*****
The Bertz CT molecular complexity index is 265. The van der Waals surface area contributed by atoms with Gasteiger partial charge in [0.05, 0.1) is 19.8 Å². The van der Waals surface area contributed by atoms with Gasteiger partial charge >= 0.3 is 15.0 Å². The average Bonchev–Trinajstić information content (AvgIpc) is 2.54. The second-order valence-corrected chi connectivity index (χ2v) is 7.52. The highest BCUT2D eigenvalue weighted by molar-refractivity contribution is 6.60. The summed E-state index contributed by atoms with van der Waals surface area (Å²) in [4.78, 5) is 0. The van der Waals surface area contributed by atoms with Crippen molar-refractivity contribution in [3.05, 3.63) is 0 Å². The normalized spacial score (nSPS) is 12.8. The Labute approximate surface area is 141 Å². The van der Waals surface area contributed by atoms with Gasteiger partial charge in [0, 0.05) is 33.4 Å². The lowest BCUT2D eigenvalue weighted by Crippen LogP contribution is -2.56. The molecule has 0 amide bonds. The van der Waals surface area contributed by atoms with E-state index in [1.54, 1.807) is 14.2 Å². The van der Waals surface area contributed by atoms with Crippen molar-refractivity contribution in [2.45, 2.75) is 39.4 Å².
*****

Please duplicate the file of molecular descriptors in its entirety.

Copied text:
The Bertz CT molecular complexity index is 265. The van der Waals surface area contributed by atoms with Gasteiger partial charge in [0.05, 0.1) is 19.8 Å². The van der Waals surface area contributed by atoms with Gasteiger partial charge >= 0.3 is 15.0 Å². The average Bonchev–Trinajstić information content (AvgIpc) is 2.54. The second-order valence-corrected chi connectivity index (χ2v) is 7.52. The highest BCUT2D eigenvalue weighted by molar-refractivity contribution is 6.60. The summed E-state index contributed by atoms with van der Waals surface area (Å²) in [4.78, 5) is 0. The van der Waals surface area contributed by atoms with Crippen molar-refractivity contribution in [3.05, 3.63) is 0 Å². The normalized spacial score (nSPS) is 12.8. The Labute approximate surface area is 141 Å². The van der Waals surface area contributed by atoms with Gasteiger partial charge in [0, 0.05) is 33.4 Å². The lowest BCUT2D eigenvalue weighted by Crippen LogP contribution is -2.56. The molecule has 0 amide bonds. The van der Waals surface area contributed by atoms with E-state index in [1.54, 1.807) is 14.2 Å². The van der Waals surface area contributed by atoms with Crippen molar-refractivity contribution in [2.45, 2.75) is 39.4 Å².